VERMILLION COUNTY, Ind. (WTWO/WAWV)– At one point, the State Road 163 bridge over Brouilletts Creek in Vermillion County was slated to be replaced.
The condition of the bridge, which was built in 1933, had been deteriorating and needed renovations. But recently, it was declared a “select historic bridge,” by state and federal agencies, changing the way the Indiana Department of Transportation can move forward with the project.
“Going forward, INDOT has to adhere to the processes and standards set by the Federal Highway Administration and the State Historic Preservation Office,” Megan Delucenay, the public relations director for INDOT’s West-Central Region, said.
Those processes include identifying alternatives for renovations now that the bridge won’t be replaced. A “Historic Bridge Alternatives Analysis” completed by the Parsons Corporation in 2021 identified one alternative, making the bridge one lane and adding stoplights to each end, as the “preliminary preferred alternative” for INDOT.
Vermillion County Commissioner Tim Yocum said it’s a project local residents are against.
“We’re very concerned about changing this bridge,” he said. “Most people, in fact, everyone I’ve talked, to is against changing the bridge status.”
He said most of the worry comes from the amount of heavy traffic that moves through the area.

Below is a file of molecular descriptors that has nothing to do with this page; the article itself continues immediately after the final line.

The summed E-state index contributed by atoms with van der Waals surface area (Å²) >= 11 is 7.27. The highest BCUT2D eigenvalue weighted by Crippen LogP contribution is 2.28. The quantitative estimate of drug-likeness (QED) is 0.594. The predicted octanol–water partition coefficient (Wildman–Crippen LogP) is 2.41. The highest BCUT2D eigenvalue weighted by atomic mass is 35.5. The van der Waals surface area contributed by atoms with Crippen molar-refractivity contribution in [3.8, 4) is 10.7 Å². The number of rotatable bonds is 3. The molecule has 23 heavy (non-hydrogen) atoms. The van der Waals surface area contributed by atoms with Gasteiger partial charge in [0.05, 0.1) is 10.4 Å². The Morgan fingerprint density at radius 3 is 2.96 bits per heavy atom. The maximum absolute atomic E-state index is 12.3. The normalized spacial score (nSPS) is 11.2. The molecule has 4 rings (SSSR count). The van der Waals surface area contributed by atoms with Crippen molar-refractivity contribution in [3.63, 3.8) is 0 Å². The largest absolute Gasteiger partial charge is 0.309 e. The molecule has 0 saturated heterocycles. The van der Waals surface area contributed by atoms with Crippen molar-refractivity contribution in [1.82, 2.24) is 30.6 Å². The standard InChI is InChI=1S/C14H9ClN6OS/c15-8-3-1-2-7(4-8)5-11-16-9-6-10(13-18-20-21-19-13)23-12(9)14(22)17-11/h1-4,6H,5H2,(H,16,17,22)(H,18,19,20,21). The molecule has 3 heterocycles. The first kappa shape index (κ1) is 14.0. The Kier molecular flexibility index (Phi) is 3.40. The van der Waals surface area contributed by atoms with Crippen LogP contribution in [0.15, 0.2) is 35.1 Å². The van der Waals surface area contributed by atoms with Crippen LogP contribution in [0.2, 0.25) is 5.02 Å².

“We got a lot of heavy trucks coming through here, a lot of business coming from Illinois,” Yocum said.
The analysis completed by Parsons did identify making renovations and keeping it as a two-way bridge as a possible alternative. However, it said it would “potentially exacerbate the existing safety issues due to the reduction in shoulder width required to accommodate a railing that meets crashworthiness standards,” and therefore did not meet the project’s “purpose and need.”
Yocum said his office has offered an additional way forward.
“If this bridge is so historical, why don’t we just move it some other place,” he said. “We’ve offered to take and move it to one of our trail systems.”
Yocum said he’s talked to state representatives on the issue, and is working to meet with the state’s Historic Preservation Office for a meeting.
Delucenay said nothing is set in stone for the project, and INDOT should have more information on it in the coming weeks.
“It’s a lot of walking through some of those procedures and standards set federally, so we’re still in the process of talking through those steps,” she said. “I can tell you can expect to here more information from us, specifically how the public can get involved, very soon.”